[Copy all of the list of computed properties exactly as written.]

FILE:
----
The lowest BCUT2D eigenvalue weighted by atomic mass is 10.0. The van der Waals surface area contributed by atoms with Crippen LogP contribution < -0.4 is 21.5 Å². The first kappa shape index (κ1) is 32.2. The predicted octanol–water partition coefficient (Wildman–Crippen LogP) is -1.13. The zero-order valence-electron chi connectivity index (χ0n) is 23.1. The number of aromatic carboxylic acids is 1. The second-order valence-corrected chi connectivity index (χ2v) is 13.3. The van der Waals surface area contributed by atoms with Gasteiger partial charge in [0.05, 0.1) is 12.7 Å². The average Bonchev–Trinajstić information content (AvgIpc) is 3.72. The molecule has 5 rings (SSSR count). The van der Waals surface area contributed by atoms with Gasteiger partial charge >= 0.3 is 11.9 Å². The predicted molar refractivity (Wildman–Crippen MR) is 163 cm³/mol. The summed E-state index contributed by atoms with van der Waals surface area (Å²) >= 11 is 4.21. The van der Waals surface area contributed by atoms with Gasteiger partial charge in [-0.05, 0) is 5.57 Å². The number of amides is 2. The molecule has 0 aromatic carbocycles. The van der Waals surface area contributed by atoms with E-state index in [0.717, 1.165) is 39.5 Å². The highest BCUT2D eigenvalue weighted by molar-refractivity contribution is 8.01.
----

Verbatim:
The lowest BCUT2D eigenvalue weighted by atomic mass is 10.0. The van der Waals surface area contributed by atoms with Crippen LogP contribution < -0.4 is 21.5 Å². The first kappa shape index (κ1) is 32.2. The predicted octanol–water partition coefficient (Wildman–Crippen LogP) is -1.13. The zero-order valence-electron chi connectivity index (χ0n) is 23.1. The number of aromatic carboxylic acids is 1. The second-order valence-corrected chi connectivity index (χ2v) is 13.3. The van der Waals surface area contributed by atoms with Gasteiger partial charge in [0.05, 0.1) is 12.7 Å². The average Bonchev–Trinajstić information content (AvgIpc) is 3.72. The molecule has 5 rings (SSSR count). The van der Waals surface area contributed by atoms with Gasteiger partial charge >= 0.3 is 11.9 Å². The predicted molar refractivity (Wildman–Crippen MR) is 163 cm³/mol. The summed E-state index contributed by atoms with van der Waals surface area (Å²) >= 11 is 4.21. The van der Waals surface area contributed by atoms with Gasteiger partial charge in [-0.05, 0) is 5.57 Å². The number of amides is 2. The molecule has 0 aromatic carbocycles. The van der Waals surface area contributed by atoms with E-state index in [0.717, 1.165) is 39.5 Å². The highest BCUT2D eigenvalue weighted by molar-refractivity contribution is 8.01.